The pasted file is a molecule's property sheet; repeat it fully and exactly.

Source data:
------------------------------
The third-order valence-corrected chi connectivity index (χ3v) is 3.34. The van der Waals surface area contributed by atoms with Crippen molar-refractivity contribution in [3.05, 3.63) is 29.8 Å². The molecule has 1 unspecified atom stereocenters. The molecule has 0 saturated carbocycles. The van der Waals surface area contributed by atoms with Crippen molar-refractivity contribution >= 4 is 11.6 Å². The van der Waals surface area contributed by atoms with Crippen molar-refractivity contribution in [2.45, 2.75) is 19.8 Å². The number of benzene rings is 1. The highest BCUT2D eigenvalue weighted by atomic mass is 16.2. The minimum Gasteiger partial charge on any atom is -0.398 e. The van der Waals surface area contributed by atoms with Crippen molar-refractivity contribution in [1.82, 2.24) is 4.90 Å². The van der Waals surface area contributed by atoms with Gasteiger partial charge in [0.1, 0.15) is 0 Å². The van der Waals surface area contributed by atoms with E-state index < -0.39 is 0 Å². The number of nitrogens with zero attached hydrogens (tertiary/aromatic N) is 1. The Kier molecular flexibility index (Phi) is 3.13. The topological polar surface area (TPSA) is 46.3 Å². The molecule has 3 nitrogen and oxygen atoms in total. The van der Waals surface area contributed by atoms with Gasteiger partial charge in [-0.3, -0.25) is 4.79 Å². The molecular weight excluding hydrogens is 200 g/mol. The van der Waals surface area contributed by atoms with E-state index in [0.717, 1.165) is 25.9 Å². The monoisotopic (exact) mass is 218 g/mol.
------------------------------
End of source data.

The third-order valence-corrected chi connectivity index (χ3v) is 3.34. The van der Waals surface area contributed by atoms with Crippen molar-refractivity contribution in [3.05, 3.63) is 29.8 Å². The molecule has 1 unspecified atom stereocenters. The molecule has 0 saturated carbocycles. The van der Waals surface area contributed by atoms with Crippen molar-refractivity contribution >= 4 is 11.6 Å². The van der Waals surface area contributed by atoms with Crippen molar-refractivity contribution in [2.45, 2.75) is 19.8 Å². The number of benzene rings is 1. The highest BCUT2D eigenvalue weighted by atomic mass is 16.2. The minimum Gasteiger partial charge on any atom is -0.398 e. The van der Waals surface area contributed by atoms with Crippen molar-refractivity contribution in [1.82, 2.24) is 4.90 Å². The van der Waals surface area contributed by atoms with Gasteiger partial charge in [0.1, 0.15) is 0 Å². The van der Waals surface area contributed by atoms with E-state index < -0.39 is 0 Å². The number of nitrogens with zero attached hydrogens (tertiary/aromatic N) is 1. The Kier molecular flexibility index (Phi) is 3.13. The topological polar surface area (TPSA) is 46.3 Å². The molecule has 3 nitrogen and oxygen atoms in total. The van der Waals surface area contributed by atoms with Gasteiger partial charge in [-0.3, -0.25) is 4.79 Å². The molecular weight excluding hydrogens is 200 g/mol. The van der Waals surface area contributed by atoms with E-state index in [0.717, 1.165) is 25.9 Å². The monoisotopic (exact) mass is 218 g/mol.